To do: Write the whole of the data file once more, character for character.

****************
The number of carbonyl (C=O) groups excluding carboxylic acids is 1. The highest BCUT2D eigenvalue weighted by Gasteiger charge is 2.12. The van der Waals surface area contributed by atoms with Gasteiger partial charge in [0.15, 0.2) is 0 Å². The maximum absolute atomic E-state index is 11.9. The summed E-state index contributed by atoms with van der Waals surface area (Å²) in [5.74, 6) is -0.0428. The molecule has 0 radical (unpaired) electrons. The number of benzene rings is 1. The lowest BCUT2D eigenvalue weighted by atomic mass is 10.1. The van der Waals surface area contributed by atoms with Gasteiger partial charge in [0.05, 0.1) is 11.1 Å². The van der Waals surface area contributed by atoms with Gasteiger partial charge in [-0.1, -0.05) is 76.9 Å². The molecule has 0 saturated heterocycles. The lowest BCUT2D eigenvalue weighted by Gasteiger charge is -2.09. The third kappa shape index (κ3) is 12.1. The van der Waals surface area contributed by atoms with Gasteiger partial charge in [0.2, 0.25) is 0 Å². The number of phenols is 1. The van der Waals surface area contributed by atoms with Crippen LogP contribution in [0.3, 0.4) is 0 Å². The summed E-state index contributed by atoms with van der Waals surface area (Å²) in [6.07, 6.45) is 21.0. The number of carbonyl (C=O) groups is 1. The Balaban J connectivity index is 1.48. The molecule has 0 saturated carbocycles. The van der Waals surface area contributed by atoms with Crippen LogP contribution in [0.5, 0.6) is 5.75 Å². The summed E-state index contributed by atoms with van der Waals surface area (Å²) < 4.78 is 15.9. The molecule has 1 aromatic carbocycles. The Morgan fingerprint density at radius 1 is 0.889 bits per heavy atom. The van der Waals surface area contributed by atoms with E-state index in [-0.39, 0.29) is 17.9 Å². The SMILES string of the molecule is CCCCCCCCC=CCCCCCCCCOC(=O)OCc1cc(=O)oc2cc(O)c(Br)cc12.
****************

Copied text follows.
The number of carbonyl (C=O) groups excluding carboxylic acids is 1. The highest BCUT2D eigenvalue weighted by Gasteiger charge is 2.12. The van der Waals surface area contributed by atoms with Gasteiger partial charge in [0.15, 0.2) is 0 Å². The maximum absolute atomic E-state index is 11.9. The summed E-state index contributed by atoms with van der Waals surface area (Å²) in [5.74, 6) is -0.0428. The molecule has 0 radical (unpaired) electrons. The number of benzene rings is 1. The lowest BCUT2D eigenvalue weighted by atomic mass is 10.1. The van der Waals surface area contributed by atoms with Gasteiger partial charge in [0.05, 0.1) is 11.1 Å². The van der Waals surface area contributed by atoms with Gasteiger partial charge in [-0.1, -0.05) is 76.9 Å². The molecule has 0 saturated heterocycles. The lowest BCUT2D eigenvalue weighted by Gasteiger charge is -2.09. The third kappa shape index (κ3) is 12.1. The van der Waals surface area contributed by atoms with Gasteiger partial charge in [0.2, 0.25) is 0 Å². The number of phenols is 1. The van der Waals surface area contributed by atoms with Crippen LogP contribution in [0.3, 0.4) is 0 Å². The summed E-state index contributed by atoms with van der Waals surface area (Å²) in [6.07, 6.45) is 21.0. The number of carbonyl (C=O) groups is 1. The Balaban J connectivity index is 1.48. The molecule has 0 saturated carbocycles. The van der Waals surface area contributed by atoms with Crippen LogP contribution in [0.5, 0.6) is 5.75 Å². The summed E-state index contributed by atoms with van der Waals surface area (Å²) < 4.78 is 15.9. The molecule has 1 aromatic carbocycles. The Morgan fingerprint density at radius 1 is 0.889 bits per heavy atom. The van der Waals surface area contributed by atoms with E-state index in [-0.39, 0.29) is 17.9 Å². The SMILES string of the molecule is CCCCCCCCC=CCCCCCCCCOC(=O)OCc1cc(=O)oc2cc(O)c(Br)cc12.